Vitamin D, the Right Stuff

The importance of vitamin D is often overlooked. So much so, that many in the United States are teetering towards vitamin D deficiency—not good! I’ll let Dr. Fuhrman explain:
Vitamin D is a fat-soluble vitamin that your body makes after exposure to ultraviolet (UV) rays from the sun. Vitamin D functions as a hormone because it sends a message to the intestines to increase the absorption of calcium and phosphorus. By promoting calcium absorption, vitamin D helps to form and maintain strong bones…


…Because vitamin D increases the absorption of calcium in the gastrointestinal tract and stimulates osteoblastic (bone-building cells) activity, vitamin D has been generating lots of interest lately in the medical literature. Borderline low levels of vitamin D have been found to be very common in the United States and Canada…

…It is estimated that over 25 million adults in the United States have, or are at risk of developing, osteoporosis. Adequate storage levels of vitamin D help keep bones strong and help prevent osteoporosis in older adults. Vitamin D deficiency results in diminished calcium absorption, and has been linked to a higher incidence of osteoporosis-related bone fractures seen in post menopausal women and older Americans…

…It is extremely important for individuals with limited sun exposure to ingest supplemental vitamin D.
So, what kind of supplement should you choose? How about one like this? Check out this study in JAMA, “Fracture Prevention With Vitamin D Supplementation.” Here’s a bit:
Objective: To estimate the effectiveness of vitamin D supplementation in preventing hip and nonvertebral fractures in older persons.


Data Synthesis: All pooled analyses were based on random-effects models. Five RCTs for hip fracture (n = 9294) and 7 RCTs for nonvertebral fracture risk (n = 9820) met our inclusion criteria. All trials used cholecalciferol. Heterogeneity among studies for both hip and nonvertebral fracture prevention was observed, which disappeared after pooling RCTs with low-dose (400 IU/d) and higher-dose vitamin D (700-800 IU/d), separately. A vitamin D dose of 700 to 800 IU/d reduced the relative risk (RR) of hip fracture by 26% (3 RCTs with 5572 persons; pooled RR, 0.74; 95% confidence interval [CI], 0.61-0.88) and any nonvertebral fracture by 23% (5 RCTs with 6098 persons; pooled RR, 0.77; 95% CI, 0.68-0.87) vs calcium or placebo. No significant benefit was observed for RCTs with 400 IU/d vitamin D (2 RCTs with 3722 persons; pooled RR for hip fracture, 1.15; 95% CI, 0.88-1.50; and pooled RR for any nonvertebral fracture, 1.03; 95% CI, 0.86-1.24).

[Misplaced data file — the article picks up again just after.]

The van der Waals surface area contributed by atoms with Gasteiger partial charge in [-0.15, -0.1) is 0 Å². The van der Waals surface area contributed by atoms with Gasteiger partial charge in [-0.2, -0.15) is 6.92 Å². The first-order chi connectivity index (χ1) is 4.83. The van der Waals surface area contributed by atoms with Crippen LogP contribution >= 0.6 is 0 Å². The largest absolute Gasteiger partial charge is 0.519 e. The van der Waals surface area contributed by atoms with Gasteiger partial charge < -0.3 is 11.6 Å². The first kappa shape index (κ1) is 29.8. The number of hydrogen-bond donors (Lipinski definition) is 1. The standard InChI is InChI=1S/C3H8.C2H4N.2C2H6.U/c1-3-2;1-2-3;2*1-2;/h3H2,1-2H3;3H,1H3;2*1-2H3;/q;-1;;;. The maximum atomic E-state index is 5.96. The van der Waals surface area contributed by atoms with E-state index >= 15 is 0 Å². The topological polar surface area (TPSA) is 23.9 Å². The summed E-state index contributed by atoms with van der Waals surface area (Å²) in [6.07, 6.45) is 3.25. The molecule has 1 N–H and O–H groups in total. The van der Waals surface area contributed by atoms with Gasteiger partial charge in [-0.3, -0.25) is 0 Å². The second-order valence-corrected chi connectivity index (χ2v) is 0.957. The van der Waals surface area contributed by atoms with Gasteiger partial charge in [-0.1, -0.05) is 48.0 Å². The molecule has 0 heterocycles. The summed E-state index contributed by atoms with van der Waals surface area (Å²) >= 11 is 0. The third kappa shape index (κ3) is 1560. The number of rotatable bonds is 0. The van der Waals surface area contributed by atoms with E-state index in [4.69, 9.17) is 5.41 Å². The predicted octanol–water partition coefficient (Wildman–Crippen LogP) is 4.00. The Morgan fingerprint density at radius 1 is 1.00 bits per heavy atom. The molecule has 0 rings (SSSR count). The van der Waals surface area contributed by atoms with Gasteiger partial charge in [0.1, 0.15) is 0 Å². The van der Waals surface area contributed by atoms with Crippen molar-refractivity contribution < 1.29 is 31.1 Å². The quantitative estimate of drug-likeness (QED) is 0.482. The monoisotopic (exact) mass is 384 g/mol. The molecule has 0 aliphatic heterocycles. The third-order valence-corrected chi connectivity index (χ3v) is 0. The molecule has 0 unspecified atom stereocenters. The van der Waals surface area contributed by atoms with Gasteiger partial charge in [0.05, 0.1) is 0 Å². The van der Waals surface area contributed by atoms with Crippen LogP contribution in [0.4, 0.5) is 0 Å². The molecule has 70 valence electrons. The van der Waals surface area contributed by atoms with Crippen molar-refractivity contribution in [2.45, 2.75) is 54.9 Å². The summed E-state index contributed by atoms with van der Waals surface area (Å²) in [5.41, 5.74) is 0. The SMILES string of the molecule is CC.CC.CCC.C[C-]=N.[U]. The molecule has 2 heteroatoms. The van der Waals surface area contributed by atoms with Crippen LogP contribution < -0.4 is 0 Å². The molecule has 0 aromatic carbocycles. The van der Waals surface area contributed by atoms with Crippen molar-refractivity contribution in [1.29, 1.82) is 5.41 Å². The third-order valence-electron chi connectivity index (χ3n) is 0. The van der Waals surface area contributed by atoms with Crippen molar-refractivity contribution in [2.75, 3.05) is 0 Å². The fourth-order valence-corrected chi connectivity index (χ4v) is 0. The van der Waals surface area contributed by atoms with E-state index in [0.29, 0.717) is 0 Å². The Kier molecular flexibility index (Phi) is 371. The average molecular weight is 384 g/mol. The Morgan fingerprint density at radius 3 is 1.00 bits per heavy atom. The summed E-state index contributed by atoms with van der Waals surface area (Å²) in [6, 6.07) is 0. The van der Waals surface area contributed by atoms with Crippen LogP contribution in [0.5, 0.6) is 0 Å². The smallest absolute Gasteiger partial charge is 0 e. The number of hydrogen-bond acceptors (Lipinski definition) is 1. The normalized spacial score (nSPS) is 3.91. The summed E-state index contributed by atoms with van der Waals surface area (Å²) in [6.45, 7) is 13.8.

Conclusions: Oral vitamin D supplementation between 700 to 800 IU/d appears to reduce the risk of hip and any nonvertebral fractures in ambulatory or institutionalized elderly persons. An oral vitamin D dose of 400 IU/d is not sufficient for fracture prevention.
Now, where can you find a gentle oral vitamin D supplement that’ll deliver this dosage? What about these? Take a look:

Dr. Fuhrman’s Osteo–Sun (non-vegan)







Dr. Fuhrman’s Osteo–Sun (vegan)





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Comments (1) Read through and enter the discussion with the form at the end
Trevor - May 7, 2008 5:31 PM

People don't realize that vitamins need each other! Calcium needs vitamin D. I like Dr. Furman's vitamins. I always check what I need through the Dietary supplement Information Bureau (better than Wikipedia) to find out which supplements I need.
http://www.dsib.org/vitamin_D

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